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When striving to understand threats outside of an organization’s boundary, continuous monitoring and real-time alerts are two features that are often talked about. Organizations need to receive qualified information that is timely in order for them to act upon it. Without this, it is pretty tough for the information to be considered intelligence. However, while timely intelligence is an obvious necessity, there are four notable caveats that ought to be considered.
Firstly – and most fundamentally – organizations need to know what they are looking for. A colleague recently wrote a blog on the importance of creating intelligence requirements and developing a collection plan. Organizations need to articulate what they care about and the threats they wish to focus on as not all threats and relevant to all businesses. To make this truly relevant, organizations can increase their cyber situational awareness by understanding how they look online as well as their attackers’ profiles. Organizations ought to look for a combination of the two in order to understand what they care about and develop a collection plan accordingly. For example, an organization may be initially interested in Distributed Denial of Service (DDoS) threats against them. If, by monitoring their digital footprint, an organization realizes that many of their executives have spoof social media profiles, this may cause them to rethink their threat model.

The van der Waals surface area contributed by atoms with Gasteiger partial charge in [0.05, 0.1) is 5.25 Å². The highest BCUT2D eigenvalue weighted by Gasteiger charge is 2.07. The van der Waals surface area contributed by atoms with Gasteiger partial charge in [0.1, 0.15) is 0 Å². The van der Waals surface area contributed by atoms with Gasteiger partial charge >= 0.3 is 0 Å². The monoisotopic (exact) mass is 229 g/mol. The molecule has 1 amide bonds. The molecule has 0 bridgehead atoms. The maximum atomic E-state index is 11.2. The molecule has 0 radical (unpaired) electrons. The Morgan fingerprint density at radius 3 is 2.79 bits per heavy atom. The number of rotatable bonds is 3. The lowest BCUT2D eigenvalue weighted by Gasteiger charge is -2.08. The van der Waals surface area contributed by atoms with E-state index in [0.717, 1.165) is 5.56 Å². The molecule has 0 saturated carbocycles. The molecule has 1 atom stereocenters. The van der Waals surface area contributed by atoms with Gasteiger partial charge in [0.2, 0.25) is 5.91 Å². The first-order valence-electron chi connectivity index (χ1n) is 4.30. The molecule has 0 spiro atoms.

Figure 1: The configuration tab in our client portal.
It is also important to know where to look for such information. It is less about how many sources you have access to and more to do with the types of sources you are able to reach. This requires experience of knowing what crops up and where. A common misconception is dark web sources; while these sources sound very exciting, criminal activity actually exists everywhere and is not specific to the dark web. In fact, there are many underground forums available on the surface web catering to criminal elements. You may be receiving real-time, lightening fast alerts, but if you exclude key sources, then there is the potential for more serious threats to slip through the net.
Thirdly, you can generate as many alerts as you like, but if you cannot consume it, then you won’t be getting the full value. External services must be able to easily integrate into existing security solutions, such as SIEM platforms. This allows organizations to act faster and earlier to emerging threats, armed with more relevant content and insight. Furthermore, feeding this information into visualization and investigation tools, such as Maltego, can help to identify trends, patterns and commonalities – allowing you to make more informed decisions.
Finally, just as important as continuous monitoring is continuous configuration. Situations change, and so should collection. For example, if there is a new project name, a recently acquired subsidiary or other sensitive keywords, organizations should be vigilant to check for mentions of these online. This may be done by organizations themselves, or through vendors. Figure 1 is a screenshot of the configuration tab in our portal, where our clients go in order to continually update what we monitor for.
These four considerations can be all neatly tied together with the help of the intelligence cycle: planning (what are you looking for), collection (where are your sources), analysis and dissemination (how do you consume the information). This should flow into many cycles, constantly updating what you are looking for. Timely information is important, but the speed at which you gain this information must be balanced against these other important considerations.